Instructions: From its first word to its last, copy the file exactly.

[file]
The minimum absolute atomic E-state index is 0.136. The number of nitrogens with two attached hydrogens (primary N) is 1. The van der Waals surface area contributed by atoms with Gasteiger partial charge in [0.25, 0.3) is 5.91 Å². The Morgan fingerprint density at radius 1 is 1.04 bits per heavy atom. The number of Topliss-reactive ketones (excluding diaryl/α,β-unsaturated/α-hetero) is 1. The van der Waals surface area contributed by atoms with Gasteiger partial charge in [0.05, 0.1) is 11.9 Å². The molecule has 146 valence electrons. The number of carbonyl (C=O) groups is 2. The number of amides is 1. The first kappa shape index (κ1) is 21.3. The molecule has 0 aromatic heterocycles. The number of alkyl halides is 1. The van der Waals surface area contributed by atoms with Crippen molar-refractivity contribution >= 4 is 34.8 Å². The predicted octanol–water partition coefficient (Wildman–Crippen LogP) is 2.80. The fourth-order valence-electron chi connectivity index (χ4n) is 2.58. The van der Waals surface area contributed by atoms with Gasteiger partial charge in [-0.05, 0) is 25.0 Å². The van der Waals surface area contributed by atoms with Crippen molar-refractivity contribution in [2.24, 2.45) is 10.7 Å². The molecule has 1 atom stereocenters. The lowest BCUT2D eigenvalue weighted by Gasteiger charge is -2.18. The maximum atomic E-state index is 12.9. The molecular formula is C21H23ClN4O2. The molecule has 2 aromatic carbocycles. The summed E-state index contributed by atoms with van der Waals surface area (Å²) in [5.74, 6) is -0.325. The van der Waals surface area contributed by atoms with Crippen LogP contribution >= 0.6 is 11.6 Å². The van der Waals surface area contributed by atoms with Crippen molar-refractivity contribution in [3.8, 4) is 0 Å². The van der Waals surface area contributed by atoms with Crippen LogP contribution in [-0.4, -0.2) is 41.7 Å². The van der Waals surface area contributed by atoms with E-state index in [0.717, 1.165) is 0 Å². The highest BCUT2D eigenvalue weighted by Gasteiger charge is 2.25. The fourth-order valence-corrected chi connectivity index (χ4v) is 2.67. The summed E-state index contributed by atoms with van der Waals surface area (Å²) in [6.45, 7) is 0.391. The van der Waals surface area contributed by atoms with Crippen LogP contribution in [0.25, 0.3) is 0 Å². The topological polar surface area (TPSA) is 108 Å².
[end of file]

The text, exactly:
The minimum absolute atomic E-state index is 0.136. The number of nitrogens with two attached hydrogens (primary N) is 1. The van der Waals surface area contributed by atoms with Gasteiger partial charge in [0.25, 0.3) is 5.91 Å². The Morgan fingerprint density at radius 1 is 1.04 bits per heavy atom. The number of Topliss-reactive ketones (excluding diaryl/α,β-unsaturated/α-hetero) is 1. The van der Waals surface area contributed by atoms with Gasteiger partial charge in [0.05, 0.1) is 11.9 Å². The molecule has 146 valence electrons. The number of carbonyl (C=O) groups is 2. The number of amides is 1. The first kappa shape index (κ1) is 21.3. The molecule has 0 aromatic heterocycles. The number of alkyl halides is 1. The van der Waals surface area contributed by atoms with Crippen molar-refractivity contribution >= 4 is 34.8 Å². The predicted octanol–water partition coefficient (Wildman–Crippen LogP) is 2.80. The fourth-order valence-electron chi connectivity index (χ4n) is 2.58. The van der Waals surface area contributed by atoms with Gasteiger partial charge in [-0.05, 0) is 25.0 Å². The van der Waals surface area contributed by atoms with Crippen molar-refractivity contribution in [2.24, 2.45) is 10.7 Å². The molecule has 1 atom stereocenters. The lowest BCUT2D eigenvalue weighted by Gasteiger charge is -2.18. The maximum atomic E-state index is 12.9. The molecular formula is C21H23ClN4O2. The molecule has 2 aromatic carbocycles. The summed E-state index contributed by atoms with van der Waals surface area (Å²) in [5.74, 6) is -0.325. The van der Waals surface area contributed by atoms with Crippen LogP contribution >= 0.6 is 11.6 Å². The van der Waals surface area contributed by atoms with Crippen molar-refractivity contribution in [3.8, 4) is 0 Å². The van der Waals surface area contributed by atoms with Crippen LogP contribution in [-0.4, -0.2) is 41.7 Å². The van der Waals surface area contributed by atoms with E-state index in [0.717, 1.165) is 0 Å². The highest BCUT2D eigenvalue weighted by Gasteiger charge is 2.25. The fourth-order valence-corrected chi connectivity index (χ4v) is 2.67. The summed E-state index contributed by atoms with van der Waals surface area (Å²) in [6.45, 7) is 0.391. The van der Waals surface area contributed by atoms with Crippen LogP contribution in [0.25, 0.3) is 0 Å². The topological polar surface area (TPSA) is 108 Å².